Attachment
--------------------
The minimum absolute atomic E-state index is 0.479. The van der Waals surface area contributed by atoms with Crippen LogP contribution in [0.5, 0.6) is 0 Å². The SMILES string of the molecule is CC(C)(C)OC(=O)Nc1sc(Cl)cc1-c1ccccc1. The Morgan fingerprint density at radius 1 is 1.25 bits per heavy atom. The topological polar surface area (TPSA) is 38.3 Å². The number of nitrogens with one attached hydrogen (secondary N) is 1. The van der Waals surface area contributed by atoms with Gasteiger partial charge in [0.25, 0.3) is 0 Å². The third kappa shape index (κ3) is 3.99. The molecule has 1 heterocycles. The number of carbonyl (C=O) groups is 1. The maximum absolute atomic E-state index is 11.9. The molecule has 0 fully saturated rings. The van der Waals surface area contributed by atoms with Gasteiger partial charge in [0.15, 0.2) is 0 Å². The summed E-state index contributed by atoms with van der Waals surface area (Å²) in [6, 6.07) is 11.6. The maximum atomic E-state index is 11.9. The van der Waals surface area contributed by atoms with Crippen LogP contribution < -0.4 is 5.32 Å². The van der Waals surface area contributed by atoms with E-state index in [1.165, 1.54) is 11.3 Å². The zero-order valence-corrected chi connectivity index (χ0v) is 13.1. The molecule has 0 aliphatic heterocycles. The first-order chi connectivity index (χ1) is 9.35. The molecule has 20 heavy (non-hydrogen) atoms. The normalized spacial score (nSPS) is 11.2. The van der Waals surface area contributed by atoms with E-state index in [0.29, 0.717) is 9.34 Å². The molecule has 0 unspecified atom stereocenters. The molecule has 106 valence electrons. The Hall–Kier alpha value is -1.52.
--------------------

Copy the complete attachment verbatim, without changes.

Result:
The minimum absolute atomic E-state index is 0.479. The van der Waals surface area contributed by atoms with Crippen LogP contribution in [0.5, 0.6) is 0 Å². The SMILES string of the molecule is CC(C)(C)OC(=O)Nc1sc(Cl)cc1-c1ccccc1. The Morgan fingerprint density at radius 1 is 1.25 bits per heavy atom. The topological polar surface area (TPSA) is 38.3 Å². The number of nitrogens with one attached hydrogen (secondary N) is 1. The van der Waals surface area contributed by atoms with Gasteiger partial charge in [0.25, 0.3) is 0 Å². The third kappa shape index (κ3) is 3.99. The molecule has 1 heterocycles. The number of carbonyl (C=O) groups is 1. The maximum absolute atomic E-state index is 11.9. The molecule has 0 fully saturated rings. The van der Waals surface area contributed by atoms with Gasteiger partial charge in [0.15, 0.2) is 0 Å². The summed E-state index contributed by atoms with van der Waals surface area (Å²) in [6, 6.07) is 11.6. The maximum atomic E-state index is 11.9. The van der Waals surface area contributed by atoms with Crippen LogP contribution < -0.4 is 5.32 Å². The van der Waals surface area contributed by atoms with E-state index in [1.165, 1.54) is 11.3 Å². The zero-order valence-corrected chi connectivity index (χ0v) is 13.1. The molecule has 0 aliphatic heterocycles. The first-order chi connectivity index (χ1) is 9.35. The molecule has 20 heavy (non-hydrogen) atoms. The normalized spacial score (nSPS) is 11.2. The van der Waals surface area contributed by atoms with E-state index in [0.29, 0.717) is 9.34 Å². The molecule has 0 unspecified atom stereocenters. The molecule has 106 valence electrons. The Hall–Kier alpha value is -1.52.